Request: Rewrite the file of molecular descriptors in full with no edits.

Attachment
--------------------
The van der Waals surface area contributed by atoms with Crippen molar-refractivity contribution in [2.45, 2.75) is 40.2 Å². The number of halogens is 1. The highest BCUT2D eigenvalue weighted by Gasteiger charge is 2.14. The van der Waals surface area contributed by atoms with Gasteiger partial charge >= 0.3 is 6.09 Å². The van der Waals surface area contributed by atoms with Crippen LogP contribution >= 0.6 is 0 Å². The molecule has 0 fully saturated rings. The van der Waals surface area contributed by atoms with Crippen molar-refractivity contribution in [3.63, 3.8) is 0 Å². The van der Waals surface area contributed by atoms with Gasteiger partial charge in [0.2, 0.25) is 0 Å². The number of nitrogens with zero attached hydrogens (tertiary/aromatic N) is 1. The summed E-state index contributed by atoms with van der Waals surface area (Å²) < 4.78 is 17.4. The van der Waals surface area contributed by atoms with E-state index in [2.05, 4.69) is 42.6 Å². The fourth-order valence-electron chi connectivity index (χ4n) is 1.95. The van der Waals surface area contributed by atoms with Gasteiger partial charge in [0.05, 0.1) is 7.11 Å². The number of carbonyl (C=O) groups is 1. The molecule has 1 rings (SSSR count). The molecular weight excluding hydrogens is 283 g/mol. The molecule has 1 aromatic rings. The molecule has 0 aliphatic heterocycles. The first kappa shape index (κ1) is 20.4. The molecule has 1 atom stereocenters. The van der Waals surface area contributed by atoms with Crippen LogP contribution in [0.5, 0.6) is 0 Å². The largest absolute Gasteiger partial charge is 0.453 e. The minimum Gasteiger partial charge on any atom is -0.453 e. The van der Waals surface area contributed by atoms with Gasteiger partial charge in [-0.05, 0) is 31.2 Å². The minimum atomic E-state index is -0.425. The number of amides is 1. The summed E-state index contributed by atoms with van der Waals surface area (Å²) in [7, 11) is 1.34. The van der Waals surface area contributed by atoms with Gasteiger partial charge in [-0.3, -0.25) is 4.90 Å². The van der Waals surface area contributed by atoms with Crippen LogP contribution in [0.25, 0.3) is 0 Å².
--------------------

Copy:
The van der Waals surface area contributed by atoms with Crippen molar-refractivity contribution in [2.45, 2.75) is 40.2 Å². The number of halogens is 1. The highest BCUT2D eigenvalue weighted by Gasteiger charge is 2.14. The van der Waals surface area contributed by atoms with Gasteiger partial charge >= 0.3 is 6.09 Å². The van der Waals surface area contributed by atoms with Crippen LogP contribution >= 0.6 is 0 Å². The molecule has 0 fully saturated rings. The van der Waals surface area contributed by atoms with Crippen molar-refractivity contribution in [3.63, 3.8) is 0 Å². The van der Waals surface area contributed by atoms with Gasteiger partial charge in [0.2, 0.25) is 0 Å². The number of nitrogens with zero attached hydrogens (tertiary/aromatic N) is 1. The summed E-state index contributed by atoms with van der Waals surface area (Å²) < 4.78 is 17.4. The van der Waals surface area contributed by atoms with E-state index in [2.05, 4.69) is 42.6 Å². The fourth-order valence-electron chi connectivity index (χ4n) is 1.95. The van der Waals surface area contributed by atoms with Gasteiger partial charge in [0.05, 0.1) is 7.11 Å². The number of carbonyl (C=O) groups is 1. The molecule has 1 rings (SSSR count). The molecular weight excluding hydrogens is 283 g/mol. The molecule has 1 aromatic rings. The molecule has 0 aliphatic heterocycles. The first kappa shape index (κ1) is 20.4. The molecule has 1 atom stereocenters. The van der Waals surface area contributed by atoms with Crippen LogP contribution in [0.5, 0.6) is 0 Å². The largest absolute Gasteiger partial charge is 0.453 e. The minimum Gasteiger partial charge on any atom is -0.453 e. The van der Waals surface area contributed by atoms with Gasteiger partial charge in [-0.05, 0) is 31.2 Å². The minimum atomic E-state index is -0.425. The number of amides is 1. The summed E-state index contributed by atoms with van der Waals surface area (Å²) in [7, 11) is 1.34. The van der Waals surface area contributed by atoms with Gasteiger partial charge in [-0.3, -0.25) is 4.90 Å². The van der Waals surface area contributed by atoms with Crippen LogP contribution in [0.25, 0.3) is 0 Å².